Txai founded a young people’s movement and is one of six young climate activists to sue the Brazilian government for altering its 2005 carbon baseline to meet carbon reduction goals set by the Paris Climate Agreement. Her family’s lives have been threatened and they are under police protection due to their activism. She harbours fears, too, around the lasting impact of coronavirus – “it could lead to a genocide in indigenous communities – our people are more prone to respiratory diseases – it could take away part of our culture.”

José Jesús Zafiama, a school teacher and a former member of the Ecosystem Services Assessment Technical Team, La Chorrera, Colombian Amazon (WWF-UK)

José Jesús Zafiama, Colombia

José Jesús Zafiama is from the La Chorrera indigenous community and is a former member of the Ecosystem Services Assessment (ESA) Technical Team. José is now a teacher at the local school and draws on his experience to explain the value of the forest to schoolchildren, and shares knowledge about the ecosystem services the forest provides with the local community.

Children in class playing a board game specially developed to teach them the value of the forest, La Chorrera, Colombian Amazon (Luis Barreto, WWF-UK)

When asked about his approach to teaching, José explained that the children are motivated by educational games, including board games that have been specially developed to teach about the value of the forest. “We develop amazing relationship[s] with the children. They get very excited. Without realising it, they are learning what we have in our territory while they play the game.”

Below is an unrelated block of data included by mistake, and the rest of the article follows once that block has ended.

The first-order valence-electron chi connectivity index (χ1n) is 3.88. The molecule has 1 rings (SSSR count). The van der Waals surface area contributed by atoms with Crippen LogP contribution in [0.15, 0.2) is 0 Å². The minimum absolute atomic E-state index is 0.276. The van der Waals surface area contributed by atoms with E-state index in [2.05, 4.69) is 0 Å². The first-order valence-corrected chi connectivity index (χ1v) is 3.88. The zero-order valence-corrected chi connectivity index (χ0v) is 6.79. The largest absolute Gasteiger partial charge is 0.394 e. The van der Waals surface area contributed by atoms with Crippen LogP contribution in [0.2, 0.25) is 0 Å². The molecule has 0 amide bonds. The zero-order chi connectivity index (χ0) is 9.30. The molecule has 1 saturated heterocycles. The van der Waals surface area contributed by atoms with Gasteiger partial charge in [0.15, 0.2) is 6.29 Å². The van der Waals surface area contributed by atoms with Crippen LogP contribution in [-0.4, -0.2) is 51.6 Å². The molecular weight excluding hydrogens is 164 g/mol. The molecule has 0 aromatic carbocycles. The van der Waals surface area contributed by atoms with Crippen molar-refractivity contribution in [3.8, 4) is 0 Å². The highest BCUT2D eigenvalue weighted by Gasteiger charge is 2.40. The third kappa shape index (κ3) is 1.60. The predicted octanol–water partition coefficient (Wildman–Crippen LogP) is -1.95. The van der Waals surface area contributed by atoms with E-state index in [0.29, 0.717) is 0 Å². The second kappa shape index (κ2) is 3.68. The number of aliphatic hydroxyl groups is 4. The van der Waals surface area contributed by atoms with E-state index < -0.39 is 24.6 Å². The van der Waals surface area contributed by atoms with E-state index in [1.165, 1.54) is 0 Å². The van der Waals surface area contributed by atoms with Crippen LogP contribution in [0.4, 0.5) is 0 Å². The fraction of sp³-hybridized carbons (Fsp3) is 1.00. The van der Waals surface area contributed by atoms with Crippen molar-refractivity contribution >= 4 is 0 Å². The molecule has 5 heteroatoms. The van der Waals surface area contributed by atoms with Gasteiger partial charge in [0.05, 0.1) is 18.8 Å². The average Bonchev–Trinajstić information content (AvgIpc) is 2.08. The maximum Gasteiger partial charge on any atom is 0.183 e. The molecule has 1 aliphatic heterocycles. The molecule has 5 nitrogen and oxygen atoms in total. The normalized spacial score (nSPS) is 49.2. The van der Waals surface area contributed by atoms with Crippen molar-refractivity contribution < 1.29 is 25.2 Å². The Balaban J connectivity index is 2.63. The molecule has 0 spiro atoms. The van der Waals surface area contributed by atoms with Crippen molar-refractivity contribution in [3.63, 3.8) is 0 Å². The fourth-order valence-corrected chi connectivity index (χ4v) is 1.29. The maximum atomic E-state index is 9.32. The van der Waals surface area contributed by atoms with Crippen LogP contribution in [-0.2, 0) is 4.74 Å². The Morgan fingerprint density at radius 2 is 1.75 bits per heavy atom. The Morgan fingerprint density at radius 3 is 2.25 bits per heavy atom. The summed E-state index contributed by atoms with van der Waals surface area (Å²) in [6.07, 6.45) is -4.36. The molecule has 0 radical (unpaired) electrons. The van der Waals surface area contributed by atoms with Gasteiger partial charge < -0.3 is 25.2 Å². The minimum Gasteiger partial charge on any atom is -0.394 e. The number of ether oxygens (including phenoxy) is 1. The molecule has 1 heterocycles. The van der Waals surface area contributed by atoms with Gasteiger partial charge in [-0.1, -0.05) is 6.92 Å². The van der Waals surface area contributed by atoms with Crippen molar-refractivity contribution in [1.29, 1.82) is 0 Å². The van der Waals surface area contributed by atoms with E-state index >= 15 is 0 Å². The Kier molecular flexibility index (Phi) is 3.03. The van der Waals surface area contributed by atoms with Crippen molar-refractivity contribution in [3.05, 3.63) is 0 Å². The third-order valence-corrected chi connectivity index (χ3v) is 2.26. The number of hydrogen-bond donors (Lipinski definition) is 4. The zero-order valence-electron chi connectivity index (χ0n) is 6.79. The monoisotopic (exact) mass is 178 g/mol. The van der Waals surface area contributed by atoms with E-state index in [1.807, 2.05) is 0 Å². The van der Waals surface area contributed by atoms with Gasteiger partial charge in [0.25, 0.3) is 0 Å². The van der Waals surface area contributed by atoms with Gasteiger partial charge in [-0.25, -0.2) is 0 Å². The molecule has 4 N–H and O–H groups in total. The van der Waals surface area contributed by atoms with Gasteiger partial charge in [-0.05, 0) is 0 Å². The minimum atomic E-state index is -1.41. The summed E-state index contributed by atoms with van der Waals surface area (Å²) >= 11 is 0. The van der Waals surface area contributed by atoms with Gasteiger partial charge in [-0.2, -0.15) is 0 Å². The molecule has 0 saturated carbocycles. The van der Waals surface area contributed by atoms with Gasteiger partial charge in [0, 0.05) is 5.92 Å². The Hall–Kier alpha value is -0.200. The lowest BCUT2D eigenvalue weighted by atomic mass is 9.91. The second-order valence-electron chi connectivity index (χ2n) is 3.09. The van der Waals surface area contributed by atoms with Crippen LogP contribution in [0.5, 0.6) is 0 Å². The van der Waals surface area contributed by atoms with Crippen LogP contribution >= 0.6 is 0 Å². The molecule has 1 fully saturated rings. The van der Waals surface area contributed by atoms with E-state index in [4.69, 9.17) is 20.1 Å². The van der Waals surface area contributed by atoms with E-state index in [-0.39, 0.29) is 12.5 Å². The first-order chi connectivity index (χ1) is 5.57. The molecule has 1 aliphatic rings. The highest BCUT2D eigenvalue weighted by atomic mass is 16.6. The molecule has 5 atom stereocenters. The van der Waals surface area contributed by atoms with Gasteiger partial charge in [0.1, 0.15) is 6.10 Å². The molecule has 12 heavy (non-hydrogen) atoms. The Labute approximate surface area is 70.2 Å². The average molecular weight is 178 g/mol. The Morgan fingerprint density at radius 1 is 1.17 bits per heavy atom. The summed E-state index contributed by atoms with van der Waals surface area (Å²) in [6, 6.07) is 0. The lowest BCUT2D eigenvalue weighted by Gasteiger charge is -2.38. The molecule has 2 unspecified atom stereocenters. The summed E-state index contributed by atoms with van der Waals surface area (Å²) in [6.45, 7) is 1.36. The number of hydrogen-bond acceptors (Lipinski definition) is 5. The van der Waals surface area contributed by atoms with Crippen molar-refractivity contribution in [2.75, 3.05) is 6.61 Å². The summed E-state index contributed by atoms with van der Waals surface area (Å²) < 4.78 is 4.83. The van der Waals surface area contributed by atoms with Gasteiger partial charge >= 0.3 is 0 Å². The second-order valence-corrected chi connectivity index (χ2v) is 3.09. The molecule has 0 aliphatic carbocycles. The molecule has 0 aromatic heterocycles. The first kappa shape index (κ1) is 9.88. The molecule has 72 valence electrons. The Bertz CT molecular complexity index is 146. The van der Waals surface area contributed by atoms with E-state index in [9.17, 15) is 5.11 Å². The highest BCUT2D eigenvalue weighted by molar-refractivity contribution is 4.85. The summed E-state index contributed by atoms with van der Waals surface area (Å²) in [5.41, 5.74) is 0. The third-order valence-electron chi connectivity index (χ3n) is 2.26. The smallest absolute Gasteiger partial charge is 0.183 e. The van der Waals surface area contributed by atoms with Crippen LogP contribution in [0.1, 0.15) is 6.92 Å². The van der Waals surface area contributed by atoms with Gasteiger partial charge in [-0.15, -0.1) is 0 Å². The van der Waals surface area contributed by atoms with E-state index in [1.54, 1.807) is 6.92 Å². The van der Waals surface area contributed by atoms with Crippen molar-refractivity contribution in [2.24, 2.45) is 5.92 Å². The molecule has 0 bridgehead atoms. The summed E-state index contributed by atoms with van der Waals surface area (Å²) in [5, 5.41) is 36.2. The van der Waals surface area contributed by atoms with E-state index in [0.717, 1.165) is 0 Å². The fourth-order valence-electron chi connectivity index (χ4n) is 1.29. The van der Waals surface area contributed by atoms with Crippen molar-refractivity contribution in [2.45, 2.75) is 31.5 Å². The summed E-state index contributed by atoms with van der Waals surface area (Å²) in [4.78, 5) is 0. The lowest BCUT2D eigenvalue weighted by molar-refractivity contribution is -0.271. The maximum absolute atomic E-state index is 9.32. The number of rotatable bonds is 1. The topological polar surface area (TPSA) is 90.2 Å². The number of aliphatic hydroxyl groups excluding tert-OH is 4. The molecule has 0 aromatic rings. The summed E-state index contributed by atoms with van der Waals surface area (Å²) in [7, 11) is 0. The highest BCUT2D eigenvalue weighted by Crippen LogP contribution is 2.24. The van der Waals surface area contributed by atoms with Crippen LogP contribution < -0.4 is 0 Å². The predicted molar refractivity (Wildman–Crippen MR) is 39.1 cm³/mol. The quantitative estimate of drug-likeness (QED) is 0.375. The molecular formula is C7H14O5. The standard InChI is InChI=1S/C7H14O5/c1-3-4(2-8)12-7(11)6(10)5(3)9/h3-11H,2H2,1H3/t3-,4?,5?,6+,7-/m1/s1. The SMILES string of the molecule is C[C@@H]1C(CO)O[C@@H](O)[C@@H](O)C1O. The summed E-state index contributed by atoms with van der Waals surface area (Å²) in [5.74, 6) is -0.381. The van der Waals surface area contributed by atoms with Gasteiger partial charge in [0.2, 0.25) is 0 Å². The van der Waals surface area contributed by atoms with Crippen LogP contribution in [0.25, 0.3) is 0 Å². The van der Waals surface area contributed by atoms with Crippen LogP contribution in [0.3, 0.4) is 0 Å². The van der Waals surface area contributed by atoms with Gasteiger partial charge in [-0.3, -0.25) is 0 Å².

He continues: “The hope I have for the children is that, being in this world, with all the changes it is going through, they realise that the world is just one. The idea is to share the knowledge, so that they can pass [it] on to other children, or their children, and that later this can be known on an international level.”

Polonia Supepi Cuasace is president of the Women Producer’s Association, Rio Blanco, Bolivian Amazon (Marizilda Cruppe, WWF-UK)

Polonia Supepi Cuasace, Bolivia

Polonia Supepi Cuasace lives in the indigenous Monte Verde territory in the Chiquitano Dry Forest, Bolivia, and is president of the Women Producer’s Association (WPA). The women have run a thriving business, extracting essential oils from trees and using these to produce creams, shampoos and soaps to sell. Their work helps to conserve the forest, as well as provide livelihoods for her community.

However, the past two years have been particularly tough. In 2019, fires swept through the forest, destroying 30 per cent of the oil-producing trees, and now the women are struggling through the coronavirus pandemic, which has restricted their ability to sell their products.

“In the beginning we arrived to help extinguish the fire but even the earth was burning so there was nothing we could do,” says Polonia. “I went with my husband to bring water to try and extinguish the fire, alongside the children, who helped, too, before they were evacuated. I will always [help], because these are my lands. The forest is like my second home and I feel like I always have to be there.”

However, there is hope for Polonia and her local land: following the fires, the trees have started regenerating. This year, forest nurseries began producing seedlings that will be planted to restore damaged areas.

Find out more about the issues that face Indigenous peoples and local communities in the Amazon here